Sam Waterston plays Nick as a blank slate audience surrogate, acting as our guide among the rich and powerful. The character’s purpose is to react to the behavior and actions of the colorful people he encounters throughout the film. The actor does a decent job portraying the wide-eyed outsider in a world he is familiar with but can never truly be a part of because he’s not rich. As the film progresses, a friendship forms between Nick and Gatsby and this gives Waterston something to do other than being an observer. Nick is a true friend to Gatsby as he doesn’t like him because of his money but because he truly admires him.
Robert Redford always struck me as an actor that kept his cards close to the vest, never letting audiences inside and showing a vulnerable side. It always feels like he keeps audiences at arm’s length and in the process maintaining an air of mystery, which is ideally suited for playing Gatsby. The actor portrays him as an elusive figure that only interacts with people on his own terms.
If Redford is ideally cast as Gatsby then Mia Farrow is very much miscast as Daisy. Her fickle, bird-trapped-in-a-gilded-cage take on the character is grating at times and makes us wonder why Gatsby is so taken with her. That being said, the scene where Daisy and Gatsby meet for the first time in eight years demonstrates incredible on-screen chemistry between the two actors. In particular, Redford’s reaction to seeing her is quite powerful as we see Gatsby, a man always in control, caught up in the moment – a rare thing that sees him letting his guard down.
The Great Gatsby features beautiful cinematography courtesy of Douglas Slocombe (Raiders of the Lost Ark) and features memorable shots like that of Nick leaving the Buchanan’s at the end of the day with the sky and water bathed in the warm orange, pink and yellow hues of the sunset. The soft focus approach gives everything an almost hazy look, making all the metal of the expensive silverware, glassware and jewelry sparkle and shimmer.
For years, the likes of Sam Spiegel, Ray Stark and Sydney Pollack had wanted to adapt F. Scott Fitzgerald’s The Great Gatsby into a film. Actress Ali MacGraw dreamed of playing the much-coveted role of Daisy Buchanan, which prompted then-husband and head of production at Paramount Studios Robert Evans to buy the film rights as a gift to her. He partnered with Broadway producer David Merrick who was friends with Fitzgerald’s daughter Scottie. At the time Merrick approached her there were other interested parties and it took him a year before he closed the deal for $350,000.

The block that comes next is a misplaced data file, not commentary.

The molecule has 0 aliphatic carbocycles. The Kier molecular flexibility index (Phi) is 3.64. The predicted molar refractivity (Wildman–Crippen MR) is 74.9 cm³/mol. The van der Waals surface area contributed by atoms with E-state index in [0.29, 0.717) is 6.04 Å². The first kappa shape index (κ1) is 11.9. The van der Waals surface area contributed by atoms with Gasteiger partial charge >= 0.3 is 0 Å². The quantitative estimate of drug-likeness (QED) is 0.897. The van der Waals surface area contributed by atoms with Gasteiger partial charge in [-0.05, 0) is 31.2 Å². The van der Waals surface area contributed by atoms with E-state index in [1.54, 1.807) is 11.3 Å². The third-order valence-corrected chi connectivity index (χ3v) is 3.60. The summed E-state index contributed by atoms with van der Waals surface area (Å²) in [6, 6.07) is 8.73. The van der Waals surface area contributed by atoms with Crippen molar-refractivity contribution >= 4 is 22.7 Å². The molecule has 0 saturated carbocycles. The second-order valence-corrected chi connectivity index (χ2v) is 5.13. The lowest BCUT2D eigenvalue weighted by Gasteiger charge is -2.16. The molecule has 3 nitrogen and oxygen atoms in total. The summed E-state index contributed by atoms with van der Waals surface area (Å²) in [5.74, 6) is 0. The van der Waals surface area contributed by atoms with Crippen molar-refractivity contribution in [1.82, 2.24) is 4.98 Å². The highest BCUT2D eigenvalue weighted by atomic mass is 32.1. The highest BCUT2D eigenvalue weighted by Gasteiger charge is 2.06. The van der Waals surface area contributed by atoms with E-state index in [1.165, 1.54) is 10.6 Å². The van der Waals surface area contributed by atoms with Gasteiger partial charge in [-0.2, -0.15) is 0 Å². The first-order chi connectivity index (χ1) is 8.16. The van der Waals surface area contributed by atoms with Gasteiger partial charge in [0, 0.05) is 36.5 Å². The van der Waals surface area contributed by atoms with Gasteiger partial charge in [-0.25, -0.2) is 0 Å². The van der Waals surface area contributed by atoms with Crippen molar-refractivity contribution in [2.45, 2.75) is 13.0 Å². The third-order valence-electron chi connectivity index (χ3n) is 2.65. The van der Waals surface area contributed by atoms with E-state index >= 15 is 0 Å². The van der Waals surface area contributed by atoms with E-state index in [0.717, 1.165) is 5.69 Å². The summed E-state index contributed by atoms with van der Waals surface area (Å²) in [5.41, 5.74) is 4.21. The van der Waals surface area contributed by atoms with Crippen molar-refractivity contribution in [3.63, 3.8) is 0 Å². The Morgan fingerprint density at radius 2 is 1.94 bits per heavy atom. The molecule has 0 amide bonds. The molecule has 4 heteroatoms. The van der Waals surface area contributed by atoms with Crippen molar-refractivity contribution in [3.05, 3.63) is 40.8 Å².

Potential directors circled the project, including Peter Bogdanovich, Arthur Penn and Mike Nichols, but none of them wanted MacGraw to play Daisy. British director Jack Clayton was hired to helm the film. He had actually tried to acquire the rights to The Great Gatsby himself in the 1940s and was obsessed with the novel for 30 years. To this end, he not only consulted with Fitzgerald estate curator Matthew J. Bruccoli but also with Scottie and literary experts.
Evans hired Truman Capote to write the screenplay. Clayton felt that the first draft had “far too much dialogue and exposition.” Evans was also unhappy with the script, which included confusing dream sequences and flashbacks. He asked Francis Ford Coppola to write a more straight-forward adaptation. The filmmaker was looking for a change of pace from working on The Godfather (1972) and wrote the script in five weeks. Clayton loved Coppola’s script and removed some passages he felt were unnecessary and inserted material from the book that the filmmaker had not included. It was these additions that upset Coppola, including an ending that he felt was anti-climactic.
Evans wanted either Warren Beatty or Jack Nicholson to play Gatsby with the former agreeing but only if MacGraw played Jordan Baker, and the latter only if she was not cast as Daisy. Evans was determined to have his wife play the role. He approached Marlon Brando but couldn’t afford him, especially after The Godfather. They were two months away from the start of principal photography and still hadn’t found their Gatsby. When Robert Redford heard about the project he approached Evans who turned the actor down. Redford met with Clayton who was interested in Nicholson as Gatsby but after talking with Redford for 90 minutes wanted him to play the part. Clayton said of the actor, “You can see the possibility of danger beneath the romantic WASP image.”